Recovery from Covid-induced recession continues more slowly Recovery from Covid-induced recession continues more slowly http://www.federatedinvestors.com/static/images/fhi/fed-hermes-logo-amp.png http://www.federatedinvestors.com/daf\images\insights\article\hourglass-book-on-table-small.jpg January 12 2022 January 12 2022

Recovery from Covid-induced recession continues more slowly

Three things to watch in 2022.

Published January 12 2022
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Economic recovery and the evolution of the virus Recovery from the Covid-induced recession will continue, albeit at a slower and possibly less volatile pace. The slowdown will reflect a normalization in growth rates as the initial impact of reopening economies and the sugar rush of fiscal and monetary stimulus start to fade. Demand should stabilize, as generous cash buffers allow households and corporations to withstand the impact of expiring emergency-related fiscal measures. At the same time, supply constraints should gradually ease, as the pandemic heads towards endemic equilibrium.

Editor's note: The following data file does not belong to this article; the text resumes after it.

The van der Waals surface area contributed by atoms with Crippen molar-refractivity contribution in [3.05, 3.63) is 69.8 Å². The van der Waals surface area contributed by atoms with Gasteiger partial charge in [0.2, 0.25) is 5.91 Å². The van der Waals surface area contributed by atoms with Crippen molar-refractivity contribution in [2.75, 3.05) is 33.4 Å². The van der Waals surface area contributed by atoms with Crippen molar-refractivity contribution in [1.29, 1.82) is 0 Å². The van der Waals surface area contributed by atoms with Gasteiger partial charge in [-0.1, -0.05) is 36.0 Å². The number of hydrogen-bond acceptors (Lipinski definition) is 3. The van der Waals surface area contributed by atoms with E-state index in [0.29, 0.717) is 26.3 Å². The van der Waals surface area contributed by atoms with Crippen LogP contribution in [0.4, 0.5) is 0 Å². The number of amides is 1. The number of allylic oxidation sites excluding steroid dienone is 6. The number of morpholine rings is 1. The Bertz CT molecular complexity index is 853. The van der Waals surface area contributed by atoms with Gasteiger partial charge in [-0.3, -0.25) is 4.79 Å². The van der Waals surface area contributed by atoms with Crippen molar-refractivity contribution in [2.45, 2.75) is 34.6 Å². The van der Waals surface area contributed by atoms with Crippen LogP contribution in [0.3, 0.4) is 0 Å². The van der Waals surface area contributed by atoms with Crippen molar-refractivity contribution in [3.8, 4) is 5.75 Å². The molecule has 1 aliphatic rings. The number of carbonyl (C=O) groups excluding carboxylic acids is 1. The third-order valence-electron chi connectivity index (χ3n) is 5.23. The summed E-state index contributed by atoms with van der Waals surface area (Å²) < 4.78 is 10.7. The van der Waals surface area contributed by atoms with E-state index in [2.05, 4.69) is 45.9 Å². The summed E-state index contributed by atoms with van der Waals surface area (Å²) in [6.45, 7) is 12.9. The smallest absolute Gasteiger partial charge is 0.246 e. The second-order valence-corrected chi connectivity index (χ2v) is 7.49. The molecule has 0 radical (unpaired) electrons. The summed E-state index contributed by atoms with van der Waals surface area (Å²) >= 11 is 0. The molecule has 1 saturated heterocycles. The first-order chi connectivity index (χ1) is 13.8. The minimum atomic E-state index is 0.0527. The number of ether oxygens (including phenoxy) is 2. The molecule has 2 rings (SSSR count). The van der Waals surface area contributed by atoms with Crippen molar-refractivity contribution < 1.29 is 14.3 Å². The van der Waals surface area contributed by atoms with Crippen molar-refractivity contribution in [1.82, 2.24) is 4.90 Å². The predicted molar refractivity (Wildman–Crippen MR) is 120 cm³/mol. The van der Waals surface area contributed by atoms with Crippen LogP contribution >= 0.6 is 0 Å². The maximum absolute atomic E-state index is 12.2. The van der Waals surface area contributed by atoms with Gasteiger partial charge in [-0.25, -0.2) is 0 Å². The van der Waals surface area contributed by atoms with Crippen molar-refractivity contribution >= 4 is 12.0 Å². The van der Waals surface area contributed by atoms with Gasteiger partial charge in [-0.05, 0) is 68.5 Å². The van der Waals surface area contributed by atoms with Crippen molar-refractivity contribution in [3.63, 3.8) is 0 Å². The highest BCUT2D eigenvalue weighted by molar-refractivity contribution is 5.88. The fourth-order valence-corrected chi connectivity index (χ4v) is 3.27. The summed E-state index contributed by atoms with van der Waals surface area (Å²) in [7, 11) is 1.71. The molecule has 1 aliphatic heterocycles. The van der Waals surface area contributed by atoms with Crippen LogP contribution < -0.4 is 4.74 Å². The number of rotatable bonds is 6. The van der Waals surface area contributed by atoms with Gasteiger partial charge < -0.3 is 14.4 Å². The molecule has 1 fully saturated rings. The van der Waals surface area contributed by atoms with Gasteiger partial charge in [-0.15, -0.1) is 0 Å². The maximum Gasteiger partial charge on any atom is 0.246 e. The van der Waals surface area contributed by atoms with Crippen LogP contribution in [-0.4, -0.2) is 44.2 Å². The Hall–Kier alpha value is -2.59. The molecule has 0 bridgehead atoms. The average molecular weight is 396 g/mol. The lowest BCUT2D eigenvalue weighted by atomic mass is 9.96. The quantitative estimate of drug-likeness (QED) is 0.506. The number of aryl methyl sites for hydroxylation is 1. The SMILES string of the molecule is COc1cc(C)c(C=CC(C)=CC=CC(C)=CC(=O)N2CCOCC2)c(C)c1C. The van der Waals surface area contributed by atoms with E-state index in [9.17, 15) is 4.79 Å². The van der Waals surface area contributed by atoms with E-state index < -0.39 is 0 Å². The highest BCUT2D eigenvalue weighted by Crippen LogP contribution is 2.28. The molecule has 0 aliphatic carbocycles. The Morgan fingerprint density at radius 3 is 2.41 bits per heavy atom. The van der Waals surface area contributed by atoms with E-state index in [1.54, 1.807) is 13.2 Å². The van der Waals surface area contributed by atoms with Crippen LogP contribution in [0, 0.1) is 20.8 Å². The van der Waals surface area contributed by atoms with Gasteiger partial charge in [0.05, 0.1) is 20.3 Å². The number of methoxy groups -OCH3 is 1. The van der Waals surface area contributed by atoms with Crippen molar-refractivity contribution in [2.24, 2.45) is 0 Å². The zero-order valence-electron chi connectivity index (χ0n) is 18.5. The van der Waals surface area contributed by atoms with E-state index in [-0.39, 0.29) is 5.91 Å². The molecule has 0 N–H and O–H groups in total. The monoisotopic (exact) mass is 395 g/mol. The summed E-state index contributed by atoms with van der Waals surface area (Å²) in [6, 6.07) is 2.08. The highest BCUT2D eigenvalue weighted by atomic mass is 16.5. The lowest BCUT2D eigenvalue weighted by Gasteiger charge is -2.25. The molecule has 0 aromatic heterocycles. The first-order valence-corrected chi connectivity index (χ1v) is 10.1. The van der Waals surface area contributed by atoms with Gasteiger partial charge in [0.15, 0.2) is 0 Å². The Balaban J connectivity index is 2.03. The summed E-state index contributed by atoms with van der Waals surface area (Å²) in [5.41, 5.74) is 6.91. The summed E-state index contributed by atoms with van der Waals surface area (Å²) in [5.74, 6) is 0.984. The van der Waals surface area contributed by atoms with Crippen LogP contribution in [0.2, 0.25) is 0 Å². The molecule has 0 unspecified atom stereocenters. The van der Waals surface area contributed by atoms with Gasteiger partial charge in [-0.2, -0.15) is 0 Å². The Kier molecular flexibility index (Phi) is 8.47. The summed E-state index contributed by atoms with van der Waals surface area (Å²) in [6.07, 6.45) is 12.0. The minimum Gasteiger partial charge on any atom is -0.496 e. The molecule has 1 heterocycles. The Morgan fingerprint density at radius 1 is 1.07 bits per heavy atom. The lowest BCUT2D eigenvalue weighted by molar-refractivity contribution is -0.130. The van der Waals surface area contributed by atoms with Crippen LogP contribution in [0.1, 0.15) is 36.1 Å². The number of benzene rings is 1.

Inflation and monetary policy Inflation should start a gradual descent in the spring as Covid-related supply/demand imbalances start to ease. A moderating picture for inflation and more clarity about labor markets trends (likely showing lingering slack) should allow central banks in advanced economies to maintain accommodative financing conditions with an only gradual withdrawal of monetary stimulus and still-large central bank balance sheets. Alternative and less benign tightening scenarios are possible if some Covid-induced changes become more permanent and structural, resulting in stickier inflation.

An ongoing structural transition of the Chinese economy that’s rife with risks An early withdrawal of fiscal and monetary policy stimulus and a zero-tolerance Covid policy were drags on growth throughout 2021, but regulatory policies and a crackdown on the property sector were big hammers in the second half of the year, too. These changes come as China continues its secular evolution from an export-based, investment-intensive growth model to a more mature model that relies on domestic demand. This growth slowdown is partially deliberate as the focus is now about the quality and sustainability of growth (re: “common prosperity”) rather than on the quantity. Policymakers will likely try to make the process as smooth as possible going into China’s 20th National Party Congress in the fall.

Tags Markets/Economy . 2022 Outlook .
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Views are as of the date above and are subject to change based on market conditions and other factors. These views should not be construed as a recommendation for any specific security or sector.

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